Casino-Cricket Betting Odds.

OK, you've made it through the rankings, but we're not done yet. Prepare yourself for an onslaught of data, in the form of our historical video card Price-Performance curves. Just about every card mentioned in this article is plotted on this graph, based on its release date and original retail price. We calculate the performance per dollar rating of each card by simply dividing its Speed Rating by the original retail price (not sale prices, prices after rebate, prices with a cryptocurrency mining tax, or late-stage prices), multiplied by 100.


There's a lot of data to review here, from price/performance ratios (plotted on the vertical axis), to launch prices, to launch dates (on the horizontal axis). We've also included trend lines for two Speed Ratings for which we have a lot of data: 9x (brown), 12x (blue), 13x (yellow), and 15x (orange). There are three takeaways we'd like to highlight for our readers, as we discuss below.

First, you generally get more for your money over time. Note that it can be sped up through intense competition (witness the yellow line where the RTX 2060 Super and RX 5700 XT duke it out for value!). But massive mis-fires can drag down progress, like AMD's ill-fated Radeon Vega VII, which simply matched the GTX 1080 Ti at the same price sevral years later (shown by the orange line). Awful launch for AMD.

Second, the rate of progress has slowed down tremendously. In fact, Nvidia's Turing-based cards practically sent things backwards, especially when RTX 2080 cards came out at prices well above the GTX 1080 Ti, offering less performance per dollar over two years later (awful launch for Nvidia!). Similarly, the RTX 2080 Ti barely advanced the price/performance ball versus the halo Titan X Pascal and Xp from years past. Frankly, we just aren't impressed by Nvidia's continued reliance on a "Founders Edition" card and a "regular" card, which allows them to both market a lower price and sell everything for a higher price. It stinks, period. The RTX 2080 was supposed to be $700, but we've calculated a value at $800, because that's what it sold for during its first six months. Furthermore, the "$1,000" RTX 2080 Ti basically never arrived, and for all intents and purposes, this was a $1,200 GPU that Nvidia was able to get reviewers to judge using a $1,000 pricepoint. We call BS on that. Of course, Nvidia did have hell to pay when it came to sales, and once shareholders got news of this, Nvidia's stock dropped 50%, so we are quite sure Jen-Hsun will be changing his approach going forward. The RTX 2070 Super is a first sign of this, but we're hoping for even more performance per dollar in the future (alas, it didn't come with the RTX 2080 Super, released after we published the graph above, which offered a Performance/Dollar rating of 2.42, or barely more than 2017's GTX 2080 Ti rating of 2.15).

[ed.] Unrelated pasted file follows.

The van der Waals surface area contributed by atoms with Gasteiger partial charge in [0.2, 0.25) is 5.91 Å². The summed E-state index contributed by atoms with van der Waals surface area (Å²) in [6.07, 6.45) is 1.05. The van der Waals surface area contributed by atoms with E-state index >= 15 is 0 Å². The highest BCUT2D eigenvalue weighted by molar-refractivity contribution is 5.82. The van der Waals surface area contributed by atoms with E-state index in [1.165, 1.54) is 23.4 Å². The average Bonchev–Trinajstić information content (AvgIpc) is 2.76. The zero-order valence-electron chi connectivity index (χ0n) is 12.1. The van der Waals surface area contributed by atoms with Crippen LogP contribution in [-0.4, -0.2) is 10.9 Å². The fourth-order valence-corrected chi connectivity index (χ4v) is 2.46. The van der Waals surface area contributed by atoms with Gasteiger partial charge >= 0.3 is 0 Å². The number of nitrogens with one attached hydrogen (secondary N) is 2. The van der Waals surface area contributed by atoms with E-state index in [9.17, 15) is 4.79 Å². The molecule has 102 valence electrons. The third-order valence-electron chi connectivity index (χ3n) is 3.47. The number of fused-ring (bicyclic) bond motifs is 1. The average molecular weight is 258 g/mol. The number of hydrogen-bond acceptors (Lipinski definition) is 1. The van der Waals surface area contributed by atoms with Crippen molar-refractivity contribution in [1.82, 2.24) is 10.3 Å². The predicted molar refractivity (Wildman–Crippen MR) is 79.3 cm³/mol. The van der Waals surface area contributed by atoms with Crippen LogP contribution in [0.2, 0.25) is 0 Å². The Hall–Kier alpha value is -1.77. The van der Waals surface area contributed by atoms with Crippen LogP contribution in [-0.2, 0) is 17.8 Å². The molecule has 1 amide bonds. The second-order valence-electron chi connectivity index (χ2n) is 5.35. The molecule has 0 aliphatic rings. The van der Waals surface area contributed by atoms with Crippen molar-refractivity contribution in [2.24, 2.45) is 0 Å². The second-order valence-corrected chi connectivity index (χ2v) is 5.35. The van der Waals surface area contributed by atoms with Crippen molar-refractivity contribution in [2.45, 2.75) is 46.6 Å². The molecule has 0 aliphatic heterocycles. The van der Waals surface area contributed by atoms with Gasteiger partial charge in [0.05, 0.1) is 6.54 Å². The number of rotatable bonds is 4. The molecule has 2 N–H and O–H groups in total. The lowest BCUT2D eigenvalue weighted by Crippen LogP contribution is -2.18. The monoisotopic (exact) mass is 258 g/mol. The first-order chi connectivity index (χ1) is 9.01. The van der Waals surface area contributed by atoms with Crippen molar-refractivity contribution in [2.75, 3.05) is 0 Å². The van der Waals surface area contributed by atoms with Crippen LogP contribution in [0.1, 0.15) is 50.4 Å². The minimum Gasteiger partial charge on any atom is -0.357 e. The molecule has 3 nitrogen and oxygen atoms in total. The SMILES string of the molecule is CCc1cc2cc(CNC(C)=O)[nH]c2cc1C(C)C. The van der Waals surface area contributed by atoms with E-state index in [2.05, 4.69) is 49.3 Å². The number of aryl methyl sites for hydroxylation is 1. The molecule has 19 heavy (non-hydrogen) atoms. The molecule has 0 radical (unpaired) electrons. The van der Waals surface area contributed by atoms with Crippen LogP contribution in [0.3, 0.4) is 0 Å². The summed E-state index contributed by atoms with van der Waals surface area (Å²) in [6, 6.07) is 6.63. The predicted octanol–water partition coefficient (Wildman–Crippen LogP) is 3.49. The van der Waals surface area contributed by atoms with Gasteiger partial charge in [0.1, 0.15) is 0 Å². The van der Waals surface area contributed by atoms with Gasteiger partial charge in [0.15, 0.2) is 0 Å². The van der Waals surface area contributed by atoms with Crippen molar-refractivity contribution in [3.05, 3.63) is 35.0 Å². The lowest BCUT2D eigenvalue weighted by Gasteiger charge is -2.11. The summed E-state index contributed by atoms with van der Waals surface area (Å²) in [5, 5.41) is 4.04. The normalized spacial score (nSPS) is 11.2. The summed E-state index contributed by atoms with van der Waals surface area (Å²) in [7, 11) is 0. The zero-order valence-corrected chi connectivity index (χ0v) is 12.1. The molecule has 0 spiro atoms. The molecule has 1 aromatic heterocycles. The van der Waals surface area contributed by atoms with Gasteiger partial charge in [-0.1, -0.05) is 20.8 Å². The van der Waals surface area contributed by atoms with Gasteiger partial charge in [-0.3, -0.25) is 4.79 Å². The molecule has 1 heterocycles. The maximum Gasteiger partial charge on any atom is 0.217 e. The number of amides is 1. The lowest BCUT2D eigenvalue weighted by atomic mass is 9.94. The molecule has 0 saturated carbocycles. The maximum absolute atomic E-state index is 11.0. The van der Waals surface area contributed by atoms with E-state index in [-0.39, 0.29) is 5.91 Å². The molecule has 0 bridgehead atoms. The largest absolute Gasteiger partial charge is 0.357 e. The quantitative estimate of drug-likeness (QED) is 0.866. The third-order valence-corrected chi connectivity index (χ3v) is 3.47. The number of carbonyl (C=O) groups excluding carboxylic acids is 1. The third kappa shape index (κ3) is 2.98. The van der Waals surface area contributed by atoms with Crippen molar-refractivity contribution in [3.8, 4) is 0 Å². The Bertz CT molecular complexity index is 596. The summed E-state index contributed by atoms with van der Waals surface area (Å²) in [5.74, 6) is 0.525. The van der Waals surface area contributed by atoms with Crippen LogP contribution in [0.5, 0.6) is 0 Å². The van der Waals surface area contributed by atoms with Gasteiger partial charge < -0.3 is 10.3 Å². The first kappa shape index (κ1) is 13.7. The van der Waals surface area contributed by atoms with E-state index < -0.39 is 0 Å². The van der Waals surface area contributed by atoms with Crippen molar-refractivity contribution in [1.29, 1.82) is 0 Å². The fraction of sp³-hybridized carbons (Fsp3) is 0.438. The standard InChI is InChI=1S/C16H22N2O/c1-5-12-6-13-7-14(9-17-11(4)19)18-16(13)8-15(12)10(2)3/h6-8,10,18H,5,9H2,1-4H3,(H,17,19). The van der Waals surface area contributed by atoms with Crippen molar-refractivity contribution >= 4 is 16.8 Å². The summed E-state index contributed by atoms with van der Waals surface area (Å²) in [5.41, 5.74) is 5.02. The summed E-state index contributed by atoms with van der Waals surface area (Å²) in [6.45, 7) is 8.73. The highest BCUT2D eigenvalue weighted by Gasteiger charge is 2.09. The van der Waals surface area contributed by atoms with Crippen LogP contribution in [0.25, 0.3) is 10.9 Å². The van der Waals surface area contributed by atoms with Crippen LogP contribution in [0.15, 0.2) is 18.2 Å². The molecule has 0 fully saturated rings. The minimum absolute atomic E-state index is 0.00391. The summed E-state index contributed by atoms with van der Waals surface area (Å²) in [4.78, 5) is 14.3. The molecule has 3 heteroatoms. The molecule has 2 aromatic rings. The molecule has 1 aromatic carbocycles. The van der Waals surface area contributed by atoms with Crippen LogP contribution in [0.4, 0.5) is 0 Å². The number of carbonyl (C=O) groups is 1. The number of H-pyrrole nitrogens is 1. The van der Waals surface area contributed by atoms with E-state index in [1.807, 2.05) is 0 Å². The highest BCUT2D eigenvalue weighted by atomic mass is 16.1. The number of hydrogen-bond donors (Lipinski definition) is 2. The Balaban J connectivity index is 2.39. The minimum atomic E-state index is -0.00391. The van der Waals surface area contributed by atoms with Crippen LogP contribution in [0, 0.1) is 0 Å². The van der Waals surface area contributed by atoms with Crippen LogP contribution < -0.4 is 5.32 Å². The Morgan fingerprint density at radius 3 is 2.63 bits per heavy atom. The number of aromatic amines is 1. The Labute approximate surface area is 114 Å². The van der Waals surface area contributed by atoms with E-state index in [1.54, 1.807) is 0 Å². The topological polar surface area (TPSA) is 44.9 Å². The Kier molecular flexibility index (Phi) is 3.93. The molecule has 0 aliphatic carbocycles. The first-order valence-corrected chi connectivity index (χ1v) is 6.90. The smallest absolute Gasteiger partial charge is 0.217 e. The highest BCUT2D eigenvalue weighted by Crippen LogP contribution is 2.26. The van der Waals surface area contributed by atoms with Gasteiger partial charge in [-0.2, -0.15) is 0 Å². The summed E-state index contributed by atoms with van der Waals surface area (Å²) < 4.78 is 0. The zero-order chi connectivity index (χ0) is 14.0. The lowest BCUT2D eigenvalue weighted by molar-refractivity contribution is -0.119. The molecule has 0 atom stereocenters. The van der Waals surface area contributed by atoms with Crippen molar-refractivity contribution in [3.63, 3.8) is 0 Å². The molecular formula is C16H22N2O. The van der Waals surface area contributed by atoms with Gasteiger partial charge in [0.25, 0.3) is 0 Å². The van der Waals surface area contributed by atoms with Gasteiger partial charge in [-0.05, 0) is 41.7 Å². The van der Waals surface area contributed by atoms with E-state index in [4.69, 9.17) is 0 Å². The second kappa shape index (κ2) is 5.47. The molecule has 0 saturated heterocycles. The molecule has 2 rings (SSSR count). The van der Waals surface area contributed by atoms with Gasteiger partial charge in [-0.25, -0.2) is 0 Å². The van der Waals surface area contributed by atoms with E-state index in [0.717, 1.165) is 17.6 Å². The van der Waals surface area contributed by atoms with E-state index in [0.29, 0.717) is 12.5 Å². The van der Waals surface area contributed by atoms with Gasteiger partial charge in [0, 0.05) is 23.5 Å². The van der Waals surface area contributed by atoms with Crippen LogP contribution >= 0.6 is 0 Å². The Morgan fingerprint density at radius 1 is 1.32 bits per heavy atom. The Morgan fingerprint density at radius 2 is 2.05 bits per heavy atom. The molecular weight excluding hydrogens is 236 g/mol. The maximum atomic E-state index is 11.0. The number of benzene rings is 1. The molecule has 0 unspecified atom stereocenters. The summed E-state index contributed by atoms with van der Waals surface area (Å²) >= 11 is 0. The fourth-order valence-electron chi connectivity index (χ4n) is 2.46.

A third point is one that you don't see in the graphs but will become increasingly important, and that is features. There are so many we could list, but we'll just highlight five:

  1. Nvidia's Turing cooler is clearly superior to those that came before it, and it really set a new benchmark for performance that AMD has yet to match with its reference designs
  2. Nvidia's RTX ray tracing hardware provides image quality enhancements that AMD currently can't provide
  3. AMD's well-regarded new Radeon Image Sharpening technology could be a great benefit to gamers who want to play at resolutions below their native monitor resolution to increase framerates but still get great image quality
  4. VRAM, which AMD is generally more generous withh, absolutely makes a difference when it comes to future-proofing, no matter what anyone else says is "enough" today.
  5. Energy efficiency, which is currently a draw, but generally goes Nvidia's way.

In other words, there's a lot more in play than just straight-line performance. Just like with sports cars, there's much more than 0-60mph times to consider when comparing models, and so it is with framerates.  

As always, we like to make some predictions for the coming year, but with so many new cards just hitting the market, it's possible we're in for a long stretch of no new news. With that said, we do believe that AMD will scale up Navi to compete with the RTX 2080 Ti. It only needs to boost performance by 50% to do so, and we think it can while still under-cutting the 2080 Ti's "$1,000" pricepoint (which is still more like $1,100-$1,200 as we write this). We expect this card to arrive at CES in January 2020 for $800. Nvidia has already gone on the record to state that there will be no "Super" version of the RTX 2080 Ti, but that doesn't preclude Nvidia from releasing an RTX 2090, and we fully expect that card to launch at CES 2020 as well, likely for $1,000 with performance that's 10% ahead of the RTX 2080 Ti. Alas, if you look at where we've come from, neither of these hypothetical product launches seem all that exciting, so in a sense we're being a bit conservative, but given the stale-ness of the high-end market over the past few years, we'd call it realistic.

Now, to keep us honest, we end with all of our past predictions, some of which were right, some of which were just a bit off base, and some of which were dead wrong. Flip to the next page to see what we've had to say dating back to 2014 and judge for yourself if we know what we're talking about!!!

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